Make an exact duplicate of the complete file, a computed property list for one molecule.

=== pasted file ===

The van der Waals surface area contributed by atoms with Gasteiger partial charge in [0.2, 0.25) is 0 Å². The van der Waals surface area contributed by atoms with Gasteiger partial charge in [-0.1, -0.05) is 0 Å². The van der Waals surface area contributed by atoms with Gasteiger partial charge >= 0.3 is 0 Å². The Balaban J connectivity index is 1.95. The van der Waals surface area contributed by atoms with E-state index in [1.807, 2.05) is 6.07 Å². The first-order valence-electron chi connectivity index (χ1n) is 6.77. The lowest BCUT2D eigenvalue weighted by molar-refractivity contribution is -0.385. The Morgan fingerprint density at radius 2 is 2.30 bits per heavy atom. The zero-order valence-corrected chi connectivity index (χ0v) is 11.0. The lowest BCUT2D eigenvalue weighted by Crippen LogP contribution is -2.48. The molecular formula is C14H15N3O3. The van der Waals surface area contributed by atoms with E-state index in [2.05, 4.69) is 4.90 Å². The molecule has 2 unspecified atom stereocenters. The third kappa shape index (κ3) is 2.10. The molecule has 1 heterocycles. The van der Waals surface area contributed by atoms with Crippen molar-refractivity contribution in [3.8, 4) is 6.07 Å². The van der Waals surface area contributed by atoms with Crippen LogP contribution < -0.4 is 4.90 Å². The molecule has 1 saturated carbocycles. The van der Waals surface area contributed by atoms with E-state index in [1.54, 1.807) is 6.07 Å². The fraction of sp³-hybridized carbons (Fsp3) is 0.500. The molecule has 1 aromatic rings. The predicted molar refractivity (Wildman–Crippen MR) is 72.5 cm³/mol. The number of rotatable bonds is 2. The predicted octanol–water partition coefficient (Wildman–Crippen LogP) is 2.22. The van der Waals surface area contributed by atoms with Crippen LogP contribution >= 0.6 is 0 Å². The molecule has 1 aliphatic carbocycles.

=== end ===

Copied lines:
The van der Waals surface area contributed by atoms with Gasteiger partial charge in [0.2, 0.25) is 0 Å². The van der Waals surface area contributed by atoms with Gasteiger partial charge in [-0.1, -0.05) is 0 Å². The van der Waals surface area contributed by atoms with Gasteiger partial charge >= 0.3 is 0 Å². The Balaban J connectivity index is 1.95. The van der Waals surface area contributed by atoms with E-state index in [1.807, 2.05) is 6.07 Å². The first-order valence-electron chi connectivity index (χ1n) is 6.77. The lowest BCUT2D eigenvalue weighted by molar-refractivity contribution is -0.385. The Morgan fingerprint density at radius 2 is 2.30 bits per heavy atom. The zero-order valence-corrected chi connectivity index (χ0v) is 11.0. The lowest BCUT2D eigenvalue weighted by Crippen LogP contribution is -2.48. The molecular formula is C14H15N3O3. The van der Waals surface area contributed by atoms with E-state index in [2.05, 4.69) is 4.90 Å². The molecule has 2 unspecified atom stereocenters. The third kappa shape index (κ3) is 2.10. The molecule has 1 heterocycles. The van der Waals surface area contributed by atoms with Crippen molar-refractivity contribution in [3.8, 4) is 6.07 Å². The van der Waals surface area contributed by atoms with Crippen LogP contribution < -0.4 is 4.90 Å². The molecule has 1 saturated carbocycles. The van der Waals surface area contributed by atoms with E-state index in [1.54, 1.807) is 6.07 Å². The fraction of sp³-hybridized carbons (Fsp3) is 0.500. The molecule has 1 aromatic rings. The predicted molar refractivity (Wildman–Crippen MR) is 72.5 cm³/mol. The number of rotatable bonds is 2. The predicted octanol–water partition coefficient (Wildman–Crippen LogP) is 2.22. The van der Waals surface area contributed by atoms with Crippen LogP contribution >= 0.6 is 0 Å². The molecule has 1 aliphatic carbocycles.